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A collection of short stories set in India, dealing with the unpredictable effects of contact between those who live there and visiting westerners. The stories give us a rare opportunity to see life through the eyes of Indians and Americans living, working, loving, and dying in a country steeped in the spiritual--in an atmosphere of eternity.
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David Iglehart is an award-winning author whose work has been published in literary magazines and online collections. Currently, he is a featured columnist with Sulekha. He holds a Ph.D. in comparative literature and spent a year in India on a Fulbright scholarship, studying Indian theories of art. Originally from New Orleans, he resides in Austin, Texas, where he teaches and writes. He visits India regularly.From Publishers Weekly:
In this charming collection of 10 stories, Iglehart explores cultural and spiritual differences between Indians and Americans. Most of the stories feature cross-cultural encounters that somehow teach the Americans a lesson. In "The Girl on the Bench," for example, a young American man receives a haunting education about poverty, hunger and the limits of charity. And in "An Indian Odyssey," a successful American businessman meets an old man who perpetually rides the train, with his destinations chosen for him by Krishna; the old sage impresses the American not only with his lifestyle, but also with his very un-Western interpretation of The Odyssey. Other stories include only Indian characters, such as "Coconuts," which chronicles a bitter rivalry between two women who sell coconuts at a popular spiritual landmark. In "The Best Way to Play the Nagasvaram," a poor Indian man finds riches in the love and wisdom of his wife. Iglehart manages to portray all the characters compassionately, even as he gently (and often wittily) reveals their foibles. While his stories veer slightly into the territory of depicting most Americans as spiritually ignorant and most Indians as spiritually aware, his American characters are almost always earnest, affable and eager to learn from their experiences in India. Perhaps most refreshing, Iglehart manages to look unflinchingly at a desperately poor country and affirm its beauty and traditions.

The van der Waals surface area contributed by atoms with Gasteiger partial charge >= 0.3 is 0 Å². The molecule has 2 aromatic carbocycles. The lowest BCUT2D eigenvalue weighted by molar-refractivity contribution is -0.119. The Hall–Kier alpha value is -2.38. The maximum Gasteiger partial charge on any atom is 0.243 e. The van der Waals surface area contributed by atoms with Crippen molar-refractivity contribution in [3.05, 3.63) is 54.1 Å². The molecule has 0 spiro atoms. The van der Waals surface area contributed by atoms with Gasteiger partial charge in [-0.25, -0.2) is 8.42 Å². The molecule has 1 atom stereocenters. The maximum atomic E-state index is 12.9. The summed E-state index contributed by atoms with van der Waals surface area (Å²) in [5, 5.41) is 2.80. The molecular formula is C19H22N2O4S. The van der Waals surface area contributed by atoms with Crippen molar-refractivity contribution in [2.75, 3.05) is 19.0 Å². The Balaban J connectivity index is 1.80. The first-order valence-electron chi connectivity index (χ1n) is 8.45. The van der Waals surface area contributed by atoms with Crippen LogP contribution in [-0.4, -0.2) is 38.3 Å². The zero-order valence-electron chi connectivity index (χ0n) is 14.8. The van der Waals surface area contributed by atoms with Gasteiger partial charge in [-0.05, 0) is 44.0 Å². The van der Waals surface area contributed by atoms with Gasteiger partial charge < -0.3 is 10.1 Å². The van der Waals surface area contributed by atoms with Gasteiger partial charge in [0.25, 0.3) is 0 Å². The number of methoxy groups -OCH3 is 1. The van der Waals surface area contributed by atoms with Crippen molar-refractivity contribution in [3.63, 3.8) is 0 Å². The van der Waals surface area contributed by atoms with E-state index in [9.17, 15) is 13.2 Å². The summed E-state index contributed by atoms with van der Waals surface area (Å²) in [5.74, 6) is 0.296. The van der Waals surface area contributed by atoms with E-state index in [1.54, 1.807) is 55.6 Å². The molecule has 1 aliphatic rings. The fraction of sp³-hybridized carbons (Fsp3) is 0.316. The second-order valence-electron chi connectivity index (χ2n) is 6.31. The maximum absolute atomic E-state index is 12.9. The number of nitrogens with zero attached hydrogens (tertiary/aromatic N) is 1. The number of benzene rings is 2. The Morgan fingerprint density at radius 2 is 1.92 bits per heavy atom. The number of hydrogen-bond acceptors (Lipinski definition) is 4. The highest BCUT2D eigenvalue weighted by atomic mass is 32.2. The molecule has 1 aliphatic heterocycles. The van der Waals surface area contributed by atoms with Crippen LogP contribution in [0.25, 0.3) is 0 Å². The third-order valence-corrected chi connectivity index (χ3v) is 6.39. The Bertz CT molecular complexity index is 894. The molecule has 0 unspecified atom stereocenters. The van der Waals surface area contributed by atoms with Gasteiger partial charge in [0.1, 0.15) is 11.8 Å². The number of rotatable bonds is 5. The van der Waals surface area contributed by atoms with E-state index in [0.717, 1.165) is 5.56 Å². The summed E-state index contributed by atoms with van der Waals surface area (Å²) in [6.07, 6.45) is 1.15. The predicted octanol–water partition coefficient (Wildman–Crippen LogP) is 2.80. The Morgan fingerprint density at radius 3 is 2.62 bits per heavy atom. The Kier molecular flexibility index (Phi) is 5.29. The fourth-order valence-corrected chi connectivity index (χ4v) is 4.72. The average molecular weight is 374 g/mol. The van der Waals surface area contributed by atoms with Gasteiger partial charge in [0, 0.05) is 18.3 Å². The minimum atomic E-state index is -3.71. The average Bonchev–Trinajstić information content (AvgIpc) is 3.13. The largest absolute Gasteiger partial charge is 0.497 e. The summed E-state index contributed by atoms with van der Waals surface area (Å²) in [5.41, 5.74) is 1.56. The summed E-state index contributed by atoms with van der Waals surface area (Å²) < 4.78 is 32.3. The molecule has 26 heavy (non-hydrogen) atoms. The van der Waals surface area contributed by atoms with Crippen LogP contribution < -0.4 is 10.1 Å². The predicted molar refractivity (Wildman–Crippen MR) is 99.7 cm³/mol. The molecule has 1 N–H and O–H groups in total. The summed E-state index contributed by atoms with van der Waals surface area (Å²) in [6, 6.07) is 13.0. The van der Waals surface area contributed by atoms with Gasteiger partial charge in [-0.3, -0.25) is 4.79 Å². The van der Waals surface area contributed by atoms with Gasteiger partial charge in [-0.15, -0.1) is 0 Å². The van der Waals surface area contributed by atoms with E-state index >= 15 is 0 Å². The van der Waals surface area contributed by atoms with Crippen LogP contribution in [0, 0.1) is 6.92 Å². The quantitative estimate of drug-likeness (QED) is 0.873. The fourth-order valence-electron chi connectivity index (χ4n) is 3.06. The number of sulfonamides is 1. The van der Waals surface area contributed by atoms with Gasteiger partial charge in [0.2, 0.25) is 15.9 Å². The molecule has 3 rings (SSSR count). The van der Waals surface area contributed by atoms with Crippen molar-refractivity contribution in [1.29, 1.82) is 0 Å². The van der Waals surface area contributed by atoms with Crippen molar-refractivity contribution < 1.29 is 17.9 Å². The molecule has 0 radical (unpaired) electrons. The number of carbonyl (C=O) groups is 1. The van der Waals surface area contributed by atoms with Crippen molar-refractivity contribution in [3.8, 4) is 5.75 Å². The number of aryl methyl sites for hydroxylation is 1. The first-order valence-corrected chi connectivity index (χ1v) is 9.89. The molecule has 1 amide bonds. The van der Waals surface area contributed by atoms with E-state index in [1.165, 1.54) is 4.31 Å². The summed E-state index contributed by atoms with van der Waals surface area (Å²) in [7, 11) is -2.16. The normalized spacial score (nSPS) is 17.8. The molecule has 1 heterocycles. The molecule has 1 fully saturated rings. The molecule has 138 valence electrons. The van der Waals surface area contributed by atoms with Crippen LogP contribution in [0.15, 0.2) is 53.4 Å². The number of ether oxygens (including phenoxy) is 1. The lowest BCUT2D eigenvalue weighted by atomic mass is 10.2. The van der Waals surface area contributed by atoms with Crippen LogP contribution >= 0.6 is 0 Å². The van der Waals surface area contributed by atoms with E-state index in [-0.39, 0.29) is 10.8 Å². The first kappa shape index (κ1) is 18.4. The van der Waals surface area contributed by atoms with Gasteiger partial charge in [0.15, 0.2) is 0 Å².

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Book Description Sunflower Press. Paperback. Condition: Good. Only lightly used. Book has minimal wear to cover and binding. A few pages may have small creases and minimal underlining. Seller Inventory # G0964778319I3N00
Book Description Sunflower Pub Co, 2002. Condition: Very Good. First Edition. Former Library book. Great condition for a used book! Minimal wear. Seller Inventory # GRP75290222
Book Description Sunflower Pub Co, 2002. Condition: Good. First Edition. Former Library book. Shows some signs of wear, and may have some markings on the inside. Seller Inventory # GRP7739441
Book Description Sunflower Press, Austin, Texas, U.S.A., 2002. Trade Paper. Condition: Very Good+. First Printing. "To Leslie, buena suerte en to do! All the best David Iglehart" is wriitten in Blue Ink by the Author on the FFEP, 157 Pages, Publishers Bookmarks and Info regarding this Book is included, "Few Very Light Rubbings or Wrinkles to the Covers" Size: 8vo - over 7¾" - 9¾" tall. Signed by Author. Seller Inventory # 044717
Book Description Sunflower Pub Co, 2002. Paperback. Condition: Used: Good. Seller Inventory # SONG0964778319